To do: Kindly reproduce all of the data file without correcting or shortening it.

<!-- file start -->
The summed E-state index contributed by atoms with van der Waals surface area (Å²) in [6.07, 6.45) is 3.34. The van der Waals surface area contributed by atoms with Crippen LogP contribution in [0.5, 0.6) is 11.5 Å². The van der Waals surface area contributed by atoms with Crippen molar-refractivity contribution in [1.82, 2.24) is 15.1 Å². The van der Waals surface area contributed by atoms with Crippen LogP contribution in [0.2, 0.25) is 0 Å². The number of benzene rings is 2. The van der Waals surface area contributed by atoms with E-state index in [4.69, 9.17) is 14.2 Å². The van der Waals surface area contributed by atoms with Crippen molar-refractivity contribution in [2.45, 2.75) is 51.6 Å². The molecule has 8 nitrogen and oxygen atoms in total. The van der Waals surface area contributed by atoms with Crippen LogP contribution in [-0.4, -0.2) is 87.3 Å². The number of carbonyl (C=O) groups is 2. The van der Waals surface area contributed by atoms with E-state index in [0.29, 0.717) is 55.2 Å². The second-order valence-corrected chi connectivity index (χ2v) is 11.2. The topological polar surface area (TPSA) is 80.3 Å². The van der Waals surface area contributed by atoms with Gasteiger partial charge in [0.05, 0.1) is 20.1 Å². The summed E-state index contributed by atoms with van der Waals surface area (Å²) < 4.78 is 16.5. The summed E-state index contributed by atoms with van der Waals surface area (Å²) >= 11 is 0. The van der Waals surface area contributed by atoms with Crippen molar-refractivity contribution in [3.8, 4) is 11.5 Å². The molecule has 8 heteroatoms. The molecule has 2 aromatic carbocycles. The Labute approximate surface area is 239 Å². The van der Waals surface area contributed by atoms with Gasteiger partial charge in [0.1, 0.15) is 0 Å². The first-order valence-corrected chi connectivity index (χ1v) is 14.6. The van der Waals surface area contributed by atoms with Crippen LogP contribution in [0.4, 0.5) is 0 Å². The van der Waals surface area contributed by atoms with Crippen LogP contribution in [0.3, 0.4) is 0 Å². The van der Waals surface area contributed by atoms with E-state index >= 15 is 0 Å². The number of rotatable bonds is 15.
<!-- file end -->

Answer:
The summed E-state index contributed by atoms with van der Waals surface area (Å²) in [6.07, 6.45) is 3.34. The van der Waals surface area contributed by atoms with Crippen LogP contribution in [0.5, 0.6) is 11.5 Å². The van der Waals surface area contributed by atoms with Crippen molar-refractivity contribution in [1.82, 2.24) is 15.1 Å². The van der Waals surface area contributed by atoms with Crippen LogP contribution in [0.2, 0.25) is 0 Å². The number of benzene rings is 2. The van der Waals surface area contributed by atoms with E-state index in [4.69, 9.17) is 14.2 Å². The van der Waals surface area contributed by atoms with Crippen molar-refractivity contribution in [2.45, 2.75) is 51.6 Å². The molecule has 8 nitrogen and oxygen atoms in total. The van der Waals surface area contributed by atoms with Crippen LogP contribution in [-0.4, -0.2) is 87.3 Å². The number of carbonyl (C=O) groups is 2. The van der Waals surface area contributed by atoms with E-state index in [0.29, 0.717) is 55.2 Å². The second-order valence-corrected chi connectivity index (χ2v) is 11.2. The topological polar surface area (TPSA) is 80.3 Å². The van der Waals surface area contributed by atoms with Gasteiger partial charge in [0.05, 0.1) is 20.1 Å². The summed E-state index contributed by atoms with van der Waals surface area (Å²) < 4.78 is 16.5. The summed E-state index contributed by atoms with van der Waals surface area (Å²) >= 11 is 0. The van der Waals surface area contributed by atoms with Crippen molar-refractivity contribution in [3.8, 4) is 11.5 Å². The molecule has 8 heteroatoms. The molecule has 2 aromatic carbocycles. The Labute approximate surface area is 239 Å². The van der Waals surface area contributed by atoms with Gasteiger partial charge in [0.1, 0.15) is 0 Å². The first-order valence-corrected chi connectivity index (χ1v) is 14.6. The van der Waals surface area contributed by atoms with Crippen LogP contribution in [0.4, 0.5) is 0 Å². The van der Waals surface area contributed by atoms with Crippen LogP contribution in [0.3, 0.4) is 0 Å². The van der Waals surface area contributed by atoms with E-state index >= 15 is 0 Å². The number of rotatable bonds is 15.